dRTA is an uncommon extraglandular manifestation of primary Sjogren’s syndrome. It is most likely due to an immune-mediated injury of the H+-ATPase pump in the intercalated cells of the collecting tubules (responsible for distal proton secretion) that leads to loss of H+-ATPase activity. dRTA can be classified as complete or incomplete; the former is characterized by metabolic acidosis with morning urine pH >5.5 and a positive urinary anion gap. The incomplete form presents with normal serum bicarbonate levels, but urinary pH fails to fall to <5.3 after ammonium chloride loading. The incomplete form is the most frequent.

Increased urinary K+ wasting leading to hypokalemia is the most common electrolyte abnormality in dRTA. Severe undiagnosed hypokalemia may cause muscle weakness or even paralysis[6] that may precede sicca symptoms for months or even years before the final diagnosis of primary Sjogren’s syndrome, as in our case.[7] Most of these patients were women in their 50s and a diagnosis was not made until significant renal dysfunction had occurred. Other dRTA manifestations include nephrolithiasis or osteomalacia (leading to bone fractures). Our patient presented with severe nephrocalcinosis, which is quite a rare manifestation of renal tubular acidosis, especially when associated with primary Sjogren’s syndrome.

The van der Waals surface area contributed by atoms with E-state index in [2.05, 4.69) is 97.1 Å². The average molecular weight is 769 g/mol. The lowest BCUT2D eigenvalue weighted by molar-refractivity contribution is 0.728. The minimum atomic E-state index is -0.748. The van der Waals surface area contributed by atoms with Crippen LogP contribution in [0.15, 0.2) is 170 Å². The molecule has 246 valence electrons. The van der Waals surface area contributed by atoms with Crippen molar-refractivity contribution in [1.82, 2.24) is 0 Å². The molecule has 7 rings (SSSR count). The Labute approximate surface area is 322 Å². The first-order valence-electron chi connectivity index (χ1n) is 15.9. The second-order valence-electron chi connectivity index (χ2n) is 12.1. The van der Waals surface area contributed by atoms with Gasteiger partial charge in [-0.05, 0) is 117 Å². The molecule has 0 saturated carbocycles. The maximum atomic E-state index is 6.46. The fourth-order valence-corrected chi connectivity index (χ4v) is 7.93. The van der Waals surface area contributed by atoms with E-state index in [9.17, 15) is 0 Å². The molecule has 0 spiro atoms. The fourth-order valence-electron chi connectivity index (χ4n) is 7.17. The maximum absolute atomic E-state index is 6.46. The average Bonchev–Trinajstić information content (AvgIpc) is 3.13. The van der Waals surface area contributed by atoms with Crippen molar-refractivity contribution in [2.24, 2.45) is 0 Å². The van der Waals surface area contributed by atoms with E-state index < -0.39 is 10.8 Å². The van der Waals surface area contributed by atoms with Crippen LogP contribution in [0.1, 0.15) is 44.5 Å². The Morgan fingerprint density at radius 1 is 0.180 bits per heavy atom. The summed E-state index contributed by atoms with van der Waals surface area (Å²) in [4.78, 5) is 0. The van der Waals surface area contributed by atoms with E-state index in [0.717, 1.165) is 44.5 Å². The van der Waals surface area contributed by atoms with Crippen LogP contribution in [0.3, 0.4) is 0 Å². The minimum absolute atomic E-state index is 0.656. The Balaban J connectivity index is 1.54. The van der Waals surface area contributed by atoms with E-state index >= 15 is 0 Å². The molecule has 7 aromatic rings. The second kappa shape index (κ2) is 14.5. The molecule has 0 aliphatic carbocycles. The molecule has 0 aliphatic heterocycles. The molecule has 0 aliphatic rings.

Renal biopsy is not mandatory in these patients,[8] but when it is performed may help to rule out other causes of renal dysfunction and assess renal prognosis. IgG-4-related disease is often confused with Sjögren’s syndrome and the differentiation is made largely based on serological and histopathological findings. In 12 patients with TIN secondary to primary Sjogren’s syndrome, Evans et al observed CD4+ T-cell predominance in biopsies, similar to those seen in lip salivary glands and similar lymphocytic infiltrate around renal tubules.[9]